Closing arguments in R. Kelly’s federal trial are set to begin Monday, after jurors have heard more than four weeks of testimony.
Kelly, 55, faces 13 counts of child pornography and obstruction of justice. Two former accomplices are tried alongside him.
Kelly and his former business manager, Derrel McDavid, are accused of rigging Kelly’s 2008 child pornography trial by intimidating and paying off witnesses, and conspiring to cover up Kelly’s alleged child sexual abuse by buying off incriminating videotapes. Kelly’s former assistant Milton “June” Brown is accused of receiving child pornography for his alleged role in the scheme to cover up the sex tapes.
During the trial, four women accused Kelly of sexually abusing them as girls, including the state’s star witness, who testified under the pseudonym ‘Jane’, who told jurors that Kelly started to abuse her after becoming her godfather when she was only 14 years old. and had sex with her hundreds of times between the ages of 14 and 18.
Jane had denied for years that Kelly abused her, but now says Kelly bullied her and her family and paid them off to keep her abuse a secret. She now says she was the person in the video at the center of Kelly’s 2008 Cook County child pornography trial, and told the jury that Kelly recorded her on other videos shown in court.
McDavid was the only defendant to testify at trial, spending three days in the witness box, repeatedly telling jurors he believed Kelly when he denied sexually abusing girls in the early 2000s, but said that he had begun to doubt Kelly’s innocence after learning new things. during the ongoing federal trial.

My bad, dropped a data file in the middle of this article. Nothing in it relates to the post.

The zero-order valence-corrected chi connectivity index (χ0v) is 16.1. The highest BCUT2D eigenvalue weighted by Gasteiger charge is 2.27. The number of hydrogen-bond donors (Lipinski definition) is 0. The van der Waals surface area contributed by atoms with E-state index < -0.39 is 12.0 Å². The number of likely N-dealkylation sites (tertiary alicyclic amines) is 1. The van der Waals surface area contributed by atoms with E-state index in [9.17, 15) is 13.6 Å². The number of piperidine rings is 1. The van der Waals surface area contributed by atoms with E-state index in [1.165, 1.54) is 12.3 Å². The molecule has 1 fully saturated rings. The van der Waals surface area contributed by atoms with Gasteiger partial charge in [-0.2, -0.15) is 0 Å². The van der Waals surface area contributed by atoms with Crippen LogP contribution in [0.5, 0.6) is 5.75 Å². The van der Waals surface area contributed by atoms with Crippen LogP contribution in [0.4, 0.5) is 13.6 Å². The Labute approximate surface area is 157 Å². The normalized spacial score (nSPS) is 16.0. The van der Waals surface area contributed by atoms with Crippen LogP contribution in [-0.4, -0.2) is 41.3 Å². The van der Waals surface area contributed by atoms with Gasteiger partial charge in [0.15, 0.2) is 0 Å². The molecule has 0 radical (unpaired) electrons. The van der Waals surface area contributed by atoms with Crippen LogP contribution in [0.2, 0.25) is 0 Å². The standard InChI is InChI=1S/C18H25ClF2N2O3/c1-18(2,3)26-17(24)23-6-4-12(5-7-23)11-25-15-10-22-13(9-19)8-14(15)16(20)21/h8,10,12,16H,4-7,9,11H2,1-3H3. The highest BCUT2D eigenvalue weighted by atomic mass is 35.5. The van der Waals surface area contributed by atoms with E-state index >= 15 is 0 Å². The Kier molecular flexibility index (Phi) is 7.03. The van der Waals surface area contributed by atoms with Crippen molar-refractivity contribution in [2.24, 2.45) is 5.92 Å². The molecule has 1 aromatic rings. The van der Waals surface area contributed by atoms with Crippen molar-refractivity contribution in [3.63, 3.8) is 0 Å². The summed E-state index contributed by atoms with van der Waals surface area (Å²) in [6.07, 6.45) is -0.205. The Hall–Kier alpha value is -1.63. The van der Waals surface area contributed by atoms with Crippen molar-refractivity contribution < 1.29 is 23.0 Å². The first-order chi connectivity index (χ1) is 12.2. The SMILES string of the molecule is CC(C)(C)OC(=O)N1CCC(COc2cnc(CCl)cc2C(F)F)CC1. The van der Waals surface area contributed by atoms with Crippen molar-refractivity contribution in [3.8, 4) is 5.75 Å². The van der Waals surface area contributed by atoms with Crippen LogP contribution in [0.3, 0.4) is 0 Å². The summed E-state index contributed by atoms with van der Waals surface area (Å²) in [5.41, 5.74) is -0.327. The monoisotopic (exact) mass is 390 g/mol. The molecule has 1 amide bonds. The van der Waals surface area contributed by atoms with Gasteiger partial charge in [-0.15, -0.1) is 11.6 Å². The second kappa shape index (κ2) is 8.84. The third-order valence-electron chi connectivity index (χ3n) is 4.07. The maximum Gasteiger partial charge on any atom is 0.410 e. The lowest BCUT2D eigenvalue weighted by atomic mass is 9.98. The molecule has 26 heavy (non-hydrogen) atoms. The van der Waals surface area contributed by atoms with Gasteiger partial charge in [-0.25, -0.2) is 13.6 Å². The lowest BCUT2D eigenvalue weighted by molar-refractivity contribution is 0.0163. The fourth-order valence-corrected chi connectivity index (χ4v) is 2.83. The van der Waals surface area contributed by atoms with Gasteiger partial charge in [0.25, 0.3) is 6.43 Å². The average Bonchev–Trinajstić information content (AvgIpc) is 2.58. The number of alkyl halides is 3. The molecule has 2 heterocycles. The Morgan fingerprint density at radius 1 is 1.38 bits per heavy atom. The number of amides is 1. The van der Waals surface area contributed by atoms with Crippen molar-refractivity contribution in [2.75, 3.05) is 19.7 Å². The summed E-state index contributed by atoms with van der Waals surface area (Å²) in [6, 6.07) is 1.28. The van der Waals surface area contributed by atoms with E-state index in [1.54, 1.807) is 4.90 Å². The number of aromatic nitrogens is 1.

Over the weekend, federal prosecutors filed a request asking the judge assigned to the case to bar defense attorneys from citing trial transcripts during closing arguments, saying doing so would pose a “significant risk of distort the correct assessment of evidence by jurors”.
“Use of transcripts at closing is likely to distort or displace jurors’ independent recollections of testimonies and other evidence at trial, creating confidence in the parties cited rather than in their memory of the evidence as a whole. Such a focus on some testimony over others during closing arguments may serve to undermine the relative weight and credibility of testimony and other evidence as it appeared to each juror during the trial,” prosecutors wrote.
In response to prosecutors’ request, attorneys for Kelly and his co-defendants argued that barring them from citing trial transcripts “would amount to hiding the truth from the jury.”
“It took over three years, but it seems the government has finally realized that their case is based on the stories of liars, scammers and extortionists whose word is not to be trusted. This The eleventh-hour realization comes after four weeks of testimony in which government witnesses have not only been continually impeached on core elements of their case, but have also significantly deviated from the testimony the government had promised this Court,” they wrote.
Kelly has previously been sentenced to 30 years in prison after being convicted last year of racketeering and sex trafficking in federal court in New York. If convicted of the federal charges in Chicago, he could face decades in additional prison.